Adam Novy interview

US author tells us about his surreal new novel

Interview, The Knowledge
Interview, The Knowledge

‘I’m from a suburb near Chicago called Northbrook,’ says Novy, 39, now living in Irvine, California. ‘It is everywhere and nowhere, which is probably why my book takes place in some imaginary city that could be anywhere.’ The ‘city’ that Novy creates is part sci-fi, part Gabriel Garcia Márquez, populated by a civilisation that is terrorised by an epidemic of birds. Below these people are a race of gypsies who are oppressed by the dominant race’s militant soldiers, bored and craving violence.

Into this world come a father and son, Zvoninir and Morgan, believed to be gypsies though claiming to be Swedes. Both share a unique talent: they can control birds. Thus the book’s initial setup: a civilisation attacked by an enemy it cannot destroy, hungering for a violent solution to its problem, is forced to put forth a diplomatic foot and enlist the help of the people it oppresses..

Through this plot, Novy suggests parallels to circumstances in America today. ‘One thing that interested me when I was writing was the feeling of being justified,’ he says. ‘After 9/11, our country thought it had the right to go and f*** up other countries, as though we had been dumped by a girl. It was as though we felt we had to find a girl who looked a little like the girl who had just dumped us, who we in turn could dump or, in this case, invade and obliterate.’

The theme of terrorism is played out in both the back- and foreground of The Avian Gospels, and the critique of American foreign policy is palpable; yet as the book progresses, the story grows complicated. We meet the ruler of the fictional land, called The Judge, a tyrannical figure who, it transpires, has a family and a slew of problems all of his own. Morgan, meanwhile, falls in love with Jane, founder of a terrorist resistance movement, and finds himself caught between worlds. Other characters enter the fray and a surprisingly Shakespearean plot plays out, thick with revenge and politics.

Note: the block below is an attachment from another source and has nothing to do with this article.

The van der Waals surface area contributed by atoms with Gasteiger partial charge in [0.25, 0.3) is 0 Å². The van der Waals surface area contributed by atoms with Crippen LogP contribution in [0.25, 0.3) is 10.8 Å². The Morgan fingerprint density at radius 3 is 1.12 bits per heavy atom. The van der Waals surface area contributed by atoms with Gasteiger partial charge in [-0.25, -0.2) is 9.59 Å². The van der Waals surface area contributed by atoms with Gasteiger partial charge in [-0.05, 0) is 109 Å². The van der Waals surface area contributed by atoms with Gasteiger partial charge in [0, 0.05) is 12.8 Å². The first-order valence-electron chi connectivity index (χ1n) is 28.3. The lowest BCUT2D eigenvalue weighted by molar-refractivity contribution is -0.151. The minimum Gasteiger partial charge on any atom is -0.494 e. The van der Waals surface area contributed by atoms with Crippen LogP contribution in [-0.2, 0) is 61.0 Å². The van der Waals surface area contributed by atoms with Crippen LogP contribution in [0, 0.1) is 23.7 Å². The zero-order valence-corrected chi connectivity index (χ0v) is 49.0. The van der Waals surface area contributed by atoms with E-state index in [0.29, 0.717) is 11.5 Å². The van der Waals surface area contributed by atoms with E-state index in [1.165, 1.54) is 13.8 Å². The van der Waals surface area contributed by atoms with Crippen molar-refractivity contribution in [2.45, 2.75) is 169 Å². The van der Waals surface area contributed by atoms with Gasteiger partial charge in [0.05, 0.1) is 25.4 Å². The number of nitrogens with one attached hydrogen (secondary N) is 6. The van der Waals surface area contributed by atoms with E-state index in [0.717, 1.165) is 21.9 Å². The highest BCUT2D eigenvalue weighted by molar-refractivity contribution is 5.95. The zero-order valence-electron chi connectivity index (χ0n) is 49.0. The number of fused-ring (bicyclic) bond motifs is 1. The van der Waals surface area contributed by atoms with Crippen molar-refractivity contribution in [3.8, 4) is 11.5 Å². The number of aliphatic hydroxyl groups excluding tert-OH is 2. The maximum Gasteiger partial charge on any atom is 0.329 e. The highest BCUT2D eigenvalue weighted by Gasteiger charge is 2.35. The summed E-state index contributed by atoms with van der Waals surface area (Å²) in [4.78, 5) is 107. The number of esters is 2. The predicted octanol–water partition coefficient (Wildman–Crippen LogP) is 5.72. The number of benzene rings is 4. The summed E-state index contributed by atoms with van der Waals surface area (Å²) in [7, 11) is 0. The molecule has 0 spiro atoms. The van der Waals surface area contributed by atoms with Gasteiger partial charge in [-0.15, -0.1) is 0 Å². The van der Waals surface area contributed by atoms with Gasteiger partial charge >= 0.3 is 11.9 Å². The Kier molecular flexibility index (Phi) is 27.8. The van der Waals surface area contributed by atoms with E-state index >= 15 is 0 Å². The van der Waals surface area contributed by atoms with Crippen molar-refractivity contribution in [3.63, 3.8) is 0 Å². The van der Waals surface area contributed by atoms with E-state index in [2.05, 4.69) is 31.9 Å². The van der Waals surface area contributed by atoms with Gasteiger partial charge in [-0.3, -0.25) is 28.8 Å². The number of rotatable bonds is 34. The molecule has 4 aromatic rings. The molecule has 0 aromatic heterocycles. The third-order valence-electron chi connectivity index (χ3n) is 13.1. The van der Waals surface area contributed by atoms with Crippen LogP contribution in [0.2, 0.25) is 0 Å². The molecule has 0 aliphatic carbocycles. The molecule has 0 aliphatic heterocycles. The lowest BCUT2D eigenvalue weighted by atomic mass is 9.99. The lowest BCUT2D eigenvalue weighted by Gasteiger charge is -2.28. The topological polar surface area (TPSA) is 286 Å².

Against such classical drama, the novel’s Biblical packaging – gilt page edges, faux-leather covers – may seem unusual. In fact, it was his publisher’s idea, but one that Novy says he was immediately taken with, not only for the play on the ‘Gospels’ of the title, but because it points readers back to the novel’s allegorical nature.

As a form, allegory is at its best when it both does and doesn’t correspond to the world as we know it; when you can see correlations, but the story isn’t defined by them. It’s literature’s way of being political without being predictable. Novy says he wanted The Avian Gospels ‘to read like a bogus social studies lesson told by somebody untrustworthy.’ It’s a terrible recipe for pedantry, but not bad at all for art. Martin Riker.
The Avian Gospels books I and II are available at

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